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In case (ii) NAR=30°; NA=AR cos 30o = 113 x 10;

NR=AR sin 30o=10; therefore,

OR=(0A - NA)2 + NR?

=(15-543)* + 5
=(15-5 1°7320...)2 + 25

= (8°18...)2
Therefore the velocity required is 8:18...miles per

hour. NOTE. When the resultant velocity of a point is zero, the point is at rest.

For the distance due to all its velocities after any interval is also EXAMPLES. XXVII. Find the resultants of the following 12 pairs of velocities: 1, 12 velos and 16 velos mutually at right angles, 2. 20 velos and 15 velos mutually at right angles,

zero.

3. 30 miles an hour and 40 miles an hour at right angles to each other.

4. 2 velos and 8 velos mutually at right angles. 5. a velos and b velos at right angles to each other. 6. a ft. per second and m miles per hour mutually at right angles.

3 velos and 3 velos inclined at an angle of 120°. 8. a velos and a velos inclined at an angle of 60°. 9. 3 velos and 31/2 velos inclined at an angle of 45°. 10. 10 velos and 20 velos inclined at an angle of 60°. 11. 40 velos and 2013 velos inclined at an angle of 150". 12. 20 velos and 25 velos inclined at an angle whose sine is s.

13. Find the distance in 10 seconds due to 3 simultaneous velocities of 2 velos, 3 velos and i velo making the two angles of 30° and 15° with each other,

14. A particle is given a velocity of 50 velos in a direction making an angle 45° with the horizon; resolve this velocity into two; one horizontal and the other vertical..

15. A particle has velocity 100 velos making an angle whose sine is is with the horizon; what is the resolved part of the velocity in a horizontal direction?

16. From a ship sailing at the rate of 25 miles an hour a bullet is fired with a muzzle velocity of 1100 feet per second in a direction at an angle whose sine is 1; with the direction of the ship's motion; find the initial velocity of the shot relative to the water.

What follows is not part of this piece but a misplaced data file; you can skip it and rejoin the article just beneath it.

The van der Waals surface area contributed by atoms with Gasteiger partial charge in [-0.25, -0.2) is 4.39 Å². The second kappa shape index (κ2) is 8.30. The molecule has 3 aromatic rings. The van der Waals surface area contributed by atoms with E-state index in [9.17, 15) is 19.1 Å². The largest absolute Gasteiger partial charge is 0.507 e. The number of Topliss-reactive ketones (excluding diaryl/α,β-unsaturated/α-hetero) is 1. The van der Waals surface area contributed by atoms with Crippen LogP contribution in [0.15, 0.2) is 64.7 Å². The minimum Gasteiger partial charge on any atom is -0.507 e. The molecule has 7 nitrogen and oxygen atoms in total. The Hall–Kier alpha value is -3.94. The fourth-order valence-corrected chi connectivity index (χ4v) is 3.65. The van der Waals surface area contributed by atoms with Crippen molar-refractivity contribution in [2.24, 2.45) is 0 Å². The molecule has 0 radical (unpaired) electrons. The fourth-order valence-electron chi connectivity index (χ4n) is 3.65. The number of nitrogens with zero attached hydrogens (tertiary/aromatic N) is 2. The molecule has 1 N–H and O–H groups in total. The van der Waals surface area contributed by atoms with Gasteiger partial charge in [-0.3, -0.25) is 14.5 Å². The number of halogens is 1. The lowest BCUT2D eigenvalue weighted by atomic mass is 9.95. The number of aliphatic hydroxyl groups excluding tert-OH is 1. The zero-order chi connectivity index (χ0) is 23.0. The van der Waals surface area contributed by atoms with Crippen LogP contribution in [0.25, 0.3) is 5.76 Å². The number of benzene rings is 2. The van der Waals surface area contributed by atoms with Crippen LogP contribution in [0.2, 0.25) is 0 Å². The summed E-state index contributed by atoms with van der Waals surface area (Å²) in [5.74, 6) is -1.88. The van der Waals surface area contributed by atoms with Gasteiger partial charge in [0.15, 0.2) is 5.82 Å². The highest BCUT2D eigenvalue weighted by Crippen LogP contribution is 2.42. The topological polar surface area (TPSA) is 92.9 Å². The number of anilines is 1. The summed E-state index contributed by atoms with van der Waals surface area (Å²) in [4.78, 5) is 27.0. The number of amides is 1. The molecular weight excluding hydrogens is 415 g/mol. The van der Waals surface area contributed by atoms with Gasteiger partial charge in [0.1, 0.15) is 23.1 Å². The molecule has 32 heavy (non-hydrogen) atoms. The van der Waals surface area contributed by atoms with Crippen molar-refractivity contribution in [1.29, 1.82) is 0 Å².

17. A football moving with 20 velos receives a kick, after which its direction is changed through a right angle but its speed is unaltered; what velocity was given it by the kick?

18. A particle travelling northwards with 20 velos, receives an additional velocity of 20 velos so that the resultant velocity is 20 velos ; in what direction was the additional velocity?

19. The direction of a point's motion is altered by 45° while its speed is unchanged; what is the alteration in its velocity?

20. A cricket ball having 30 velos is struck by a bat so that its velocity is changed to 40 velos in a direction making an angle 150° with its former direction; what velocity was given to the ball by the bat?

21. A stone thrown from a train has a certain velocity given it at right angles to the path of the train, so that relatively to the ground it has 60 velos in a direction making 6oo with the path of the train; find the velocity of the train. 22.

A particle is projected with a velocity whose vertical and horizontal components are 50 velos and 10 velos respectively; the vertical velocity is diminished at the rate of 32 velos per second, the horizontal velocity is unaltered; find (the magnitude and direction of) the velocity of the particle after i second. What was the direction in which it was projected?

23. A spherical shot is rolling directly across the smooth horizontal deck of a ship with a velocity 19 velos; find where it would strike the side of the ship supposing the ship, which is going to miles an hour, to be suddenly stopped when the shot is 20 ft. from the side.

24. A balloon rising vertically with a velocity of 10 miles an hour is carried by the wind over a horizontal distance of 100 yds. in 20 seconds; find the velocity of the balloon.

25. A man tricycling westwards at the rate of 8 miles an hour, feels the wind to be due south of him; on increasing his speed to 16 miles an hour the wind appears to be south-west; find the velocity of the wind.